Friday 25 May 2018

FG's campaign centres on the 'persuadables'

Polling legend Stan Greenberg Photo: Michael Bonfigli/The Christian Science Monitor via Getty Images
Polling legend Stan Greenberg Photo: Michael Bonfigli/The Christian Science Monitor via Getty Images

Fionnán Sheahan

The American consultants call them "the persuadables".

They're referring to anything up to 15pc of the electorate who are not locked down in their voting intentions in the general election and are there to be won over.

The cohort Fine Gael is honing in on is the traditional Fianna Fáil supporter who 'lent' them their vote in 2011, and 'soft' centre-ground Independent voters.

Anybody hard-left Independent is viewed as a lost cause and will either stay Independent or go to the left-leaning parties - they're not coming to Fine Gael.

Here's where Taoiseach Enda Kenny's party will be concentrating its efforts over the next six weeks.

The party is better resourced than any of its competitors, meaning it can buy the best advice.

Fine Gael's research, polling and focus groups are directed by Washington-based consultants Greenberg Quinlan Rosner. Set up by veteran pollster Stan Greenberg, "the Yanks" have been working for the party for the past decade and have run campaigns for Bill Clinton and Tony Blair.

New York Mayor Bill de Blasio is among their recent successes. Then again, Labour's Ed Miliband was also a client.

On the ground, Amárach Research, a well-established market research company in Dublin, do focus groups and national polling. Local polls are conducted by the party itself, using an inhouse team. The findings are interpreted by "the Yanks", who advise on strategy to target specific voters.

Make no mistake about it: the research is dictating many of Fine Gael's actions. The middle-class voters' frustration at the lack of political reform has driven the Taoiseach's Damascene conversion to the election of the next Ceann Comhairle of the Dáil by secret ballot.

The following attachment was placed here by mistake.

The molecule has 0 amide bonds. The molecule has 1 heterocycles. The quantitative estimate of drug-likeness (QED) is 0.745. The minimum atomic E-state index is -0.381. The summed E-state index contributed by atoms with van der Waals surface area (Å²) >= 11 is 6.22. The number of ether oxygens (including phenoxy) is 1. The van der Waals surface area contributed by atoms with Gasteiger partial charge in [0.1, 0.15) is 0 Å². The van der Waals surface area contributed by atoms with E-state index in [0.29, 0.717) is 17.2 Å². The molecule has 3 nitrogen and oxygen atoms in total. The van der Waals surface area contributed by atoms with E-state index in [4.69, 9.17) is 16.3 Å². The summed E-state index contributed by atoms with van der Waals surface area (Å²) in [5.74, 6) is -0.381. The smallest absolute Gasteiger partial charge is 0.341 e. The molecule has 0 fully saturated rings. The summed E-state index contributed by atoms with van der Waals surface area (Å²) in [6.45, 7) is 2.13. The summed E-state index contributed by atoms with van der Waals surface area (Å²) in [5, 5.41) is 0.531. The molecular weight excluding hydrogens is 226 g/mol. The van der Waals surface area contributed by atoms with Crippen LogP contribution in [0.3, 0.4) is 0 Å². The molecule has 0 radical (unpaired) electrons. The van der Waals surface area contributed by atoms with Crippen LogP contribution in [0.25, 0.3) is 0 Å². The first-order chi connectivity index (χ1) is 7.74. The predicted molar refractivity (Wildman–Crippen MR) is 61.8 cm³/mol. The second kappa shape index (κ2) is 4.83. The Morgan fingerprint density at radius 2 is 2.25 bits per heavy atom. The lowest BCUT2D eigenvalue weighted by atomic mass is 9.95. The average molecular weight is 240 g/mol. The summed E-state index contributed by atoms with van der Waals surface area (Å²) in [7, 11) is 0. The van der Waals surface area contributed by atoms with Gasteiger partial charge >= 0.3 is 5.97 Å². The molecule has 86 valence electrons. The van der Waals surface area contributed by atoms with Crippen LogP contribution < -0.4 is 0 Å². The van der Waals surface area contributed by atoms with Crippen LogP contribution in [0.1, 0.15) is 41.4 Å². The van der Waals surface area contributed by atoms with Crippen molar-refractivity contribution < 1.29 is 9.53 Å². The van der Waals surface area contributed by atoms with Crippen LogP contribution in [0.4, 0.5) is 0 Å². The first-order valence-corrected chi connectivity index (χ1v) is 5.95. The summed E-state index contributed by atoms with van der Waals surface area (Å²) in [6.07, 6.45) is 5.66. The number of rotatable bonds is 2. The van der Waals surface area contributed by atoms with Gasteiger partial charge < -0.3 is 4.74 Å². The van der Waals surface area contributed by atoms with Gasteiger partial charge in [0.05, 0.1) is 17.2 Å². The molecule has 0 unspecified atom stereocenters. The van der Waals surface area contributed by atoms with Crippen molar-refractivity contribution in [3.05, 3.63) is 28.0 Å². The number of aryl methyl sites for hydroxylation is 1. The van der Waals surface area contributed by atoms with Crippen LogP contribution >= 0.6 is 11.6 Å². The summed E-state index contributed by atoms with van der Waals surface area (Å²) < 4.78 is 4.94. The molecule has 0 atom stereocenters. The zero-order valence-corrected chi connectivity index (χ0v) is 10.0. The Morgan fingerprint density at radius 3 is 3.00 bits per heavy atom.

The upper middle-class voters' fear of Sinn Féin getting into power - coming out heavily in focus groups - is driving the references to stability and chaos. It's also providing a line of attack on Fianna Fáil.

Fine Gael is actually wary of a resurgent Fianna Fáil. The party's own local polling shows Micheál Martin's party outperforming national polls. Fine Gael's research indicates Fianna Fáil will be above their current poll standing, performing far better outside of Dublin, albeit still struggling in the capital.

The economic recovery is, ironically, benefiting Fianna Fáil as voters swing back to supporting the mainstream parties.

Part of Fine Gael's campaigning will be continual reminders of the mess Fianna Fáil made of the country during the collapse, of which we are still feeling the after-effects.

Within that is the theme of questioning what's the alternative on offer, with Independent votes waning closer to polling.

The key message will be about the economy and what Michael Noonan calls the "three steps to heaven": continue to create jobs, make employment pay at all levels, and invest the proceeds in public services.

A simple message, repeated often enough, usually gets in the voter's head, whether it convinces them or not.

As for Labour, Fine Gael knows it needs both parties combined to be above 40pc to get back into power.

Although Kenny and his ministers mention the need to "keep the recovery going" at every opportunity, the precise structure of the campaign slogan is still up in the air. 'Let's keep the recovery going' is more of a collective action, while 'keep the recovery going' is a direction.

It's still a case of 'a lot done, more to do'.

Irish Independent

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